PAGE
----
Walking with the Light
In 2010, with his dog Mitzpah by his side, Rabbi Wittenberg walked from his grandfather’s Frankfurt synagogue to his own, in Finchley, carrying the Ner Tamid – its Eternal Light – to co-shine forever in the newly built synagogue in North London. A film crew covered most of the trip and even Mitzpah wrote a blog, describing his experiences on the epic journey. Colleagues and friends accompanied them for some of the route and their discussions also contributed insights into the spiritual, social and political concerns that occupied the Rabbi’s thoughts as he continued to meet many people along the way.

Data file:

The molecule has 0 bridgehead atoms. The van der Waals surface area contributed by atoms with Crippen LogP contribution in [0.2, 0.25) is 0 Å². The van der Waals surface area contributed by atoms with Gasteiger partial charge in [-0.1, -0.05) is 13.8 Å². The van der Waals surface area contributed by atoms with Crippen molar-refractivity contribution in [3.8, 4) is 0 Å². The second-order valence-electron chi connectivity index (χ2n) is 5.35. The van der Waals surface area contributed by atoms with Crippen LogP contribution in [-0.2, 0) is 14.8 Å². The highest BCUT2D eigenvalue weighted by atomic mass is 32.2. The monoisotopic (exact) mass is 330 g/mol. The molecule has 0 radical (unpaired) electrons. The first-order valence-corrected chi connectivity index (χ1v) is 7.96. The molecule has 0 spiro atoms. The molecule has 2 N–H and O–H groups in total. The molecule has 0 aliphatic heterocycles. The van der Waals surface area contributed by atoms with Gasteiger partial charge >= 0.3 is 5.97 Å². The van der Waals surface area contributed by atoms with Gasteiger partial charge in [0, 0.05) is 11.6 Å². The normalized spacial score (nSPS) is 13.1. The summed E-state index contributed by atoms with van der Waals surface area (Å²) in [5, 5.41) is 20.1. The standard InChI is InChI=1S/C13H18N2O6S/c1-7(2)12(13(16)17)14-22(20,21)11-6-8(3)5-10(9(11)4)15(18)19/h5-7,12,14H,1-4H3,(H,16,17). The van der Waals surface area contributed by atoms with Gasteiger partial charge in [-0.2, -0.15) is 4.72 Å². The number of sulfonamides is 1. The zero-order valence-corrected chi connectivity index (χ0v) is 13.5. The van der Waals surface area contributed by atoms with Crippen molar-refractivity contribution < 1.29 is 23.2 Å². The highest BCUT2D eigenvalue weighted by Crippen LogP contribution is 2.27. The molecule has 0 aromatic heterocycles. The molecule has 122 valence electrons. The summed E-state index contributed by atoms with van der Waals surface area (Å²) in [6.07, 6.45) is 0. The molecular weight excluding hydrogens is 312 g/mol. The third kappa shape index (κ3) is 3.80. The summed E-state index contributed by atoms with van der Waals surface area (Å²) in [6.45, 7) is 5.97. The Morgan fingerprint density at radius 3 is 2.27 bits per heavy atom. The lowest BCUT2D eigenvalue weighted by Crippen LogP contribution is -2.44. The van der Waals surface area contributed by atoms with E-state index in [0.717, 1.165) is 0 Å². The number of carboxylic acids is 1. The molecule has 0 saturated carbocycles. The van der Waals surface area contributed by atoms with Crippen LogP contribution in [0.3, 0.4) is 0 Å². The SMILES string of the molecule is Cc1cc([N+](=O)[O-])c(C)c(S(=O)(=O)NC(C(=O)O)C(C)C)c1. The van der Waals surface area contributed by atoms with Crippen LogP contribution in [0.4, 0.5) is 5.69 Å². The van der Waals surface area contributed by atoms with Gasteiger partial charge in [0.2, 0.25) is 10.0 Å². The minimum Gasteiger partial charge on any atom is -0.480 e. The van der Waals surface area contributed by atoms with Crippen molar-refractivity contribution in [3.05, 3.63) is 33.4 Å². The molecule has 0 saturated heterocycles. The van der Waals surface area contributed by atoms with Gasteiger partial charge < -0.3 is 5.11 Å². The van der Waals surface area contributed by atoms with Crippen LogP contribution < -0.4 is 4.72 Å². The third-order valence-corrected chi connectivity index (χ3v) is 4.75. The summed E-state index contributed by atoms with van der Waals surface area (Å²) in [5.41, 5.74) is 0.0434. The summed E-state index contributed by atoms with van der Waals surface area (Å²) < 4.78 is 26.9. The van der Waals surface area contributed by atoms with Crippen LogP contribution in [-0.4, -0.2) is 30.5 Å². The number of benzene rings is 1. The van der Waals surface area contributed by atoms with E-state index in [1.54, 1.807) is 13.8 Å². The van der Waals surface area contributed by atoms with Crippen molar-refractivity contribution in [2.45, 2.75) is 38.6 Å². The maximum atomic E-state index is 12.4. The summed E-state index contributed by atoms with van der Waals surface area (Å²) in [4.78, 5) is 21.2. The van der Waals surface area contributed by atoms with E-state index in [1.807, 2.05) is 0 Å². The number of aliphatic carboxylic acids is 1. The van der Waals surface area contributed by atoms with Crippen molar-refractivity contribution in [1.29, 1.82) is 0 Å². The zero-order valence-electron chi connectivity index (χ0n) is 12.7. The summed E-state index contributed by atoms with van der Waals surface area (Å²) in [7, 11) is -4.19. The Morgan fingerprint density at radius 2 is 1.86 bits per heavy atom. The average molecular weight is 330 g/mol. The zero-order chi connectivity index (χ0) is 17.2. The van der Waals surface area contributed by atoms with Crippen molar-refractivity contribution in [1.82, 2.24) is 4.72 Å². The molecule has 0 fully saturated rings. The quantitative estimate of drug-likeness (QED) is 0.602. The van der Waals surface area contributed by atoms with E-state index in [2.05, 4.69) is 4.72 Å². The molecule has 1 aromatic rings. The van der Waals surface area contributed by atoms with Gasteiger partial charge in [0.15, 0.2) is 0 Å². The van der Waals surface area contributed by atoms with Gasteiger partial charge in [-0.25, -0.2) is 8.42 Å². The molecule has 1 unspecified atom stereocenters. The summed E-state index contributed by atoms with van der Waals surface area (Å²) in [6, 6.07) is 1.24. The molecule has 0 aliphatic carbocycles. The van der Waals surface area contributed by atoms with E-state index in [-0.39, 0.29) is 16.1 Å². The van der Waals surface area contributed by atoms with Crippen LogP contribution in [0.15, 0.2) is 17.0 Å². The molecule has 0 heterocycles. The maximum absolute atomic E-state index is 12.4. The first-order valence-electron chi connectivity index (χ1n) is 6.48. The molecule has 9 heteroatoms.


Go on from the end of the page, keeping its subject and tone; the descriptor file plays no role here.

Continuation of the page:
Readers of Jonathan Wittenberg’s other books already know the humane, insightful and often profound observations and thoughts that preoccupy him. Walking with the Light: From Frankfurt to Finchley will both delight and stimulate a whole new audience. Few religious writers can combine the humour and incidence of walking across northern Europe with cogent arguments for moral justice, a process perhaps to accept Europe’s horrific past and show why a belief that tolerance and true understanding of the past is the only way to improve the future.
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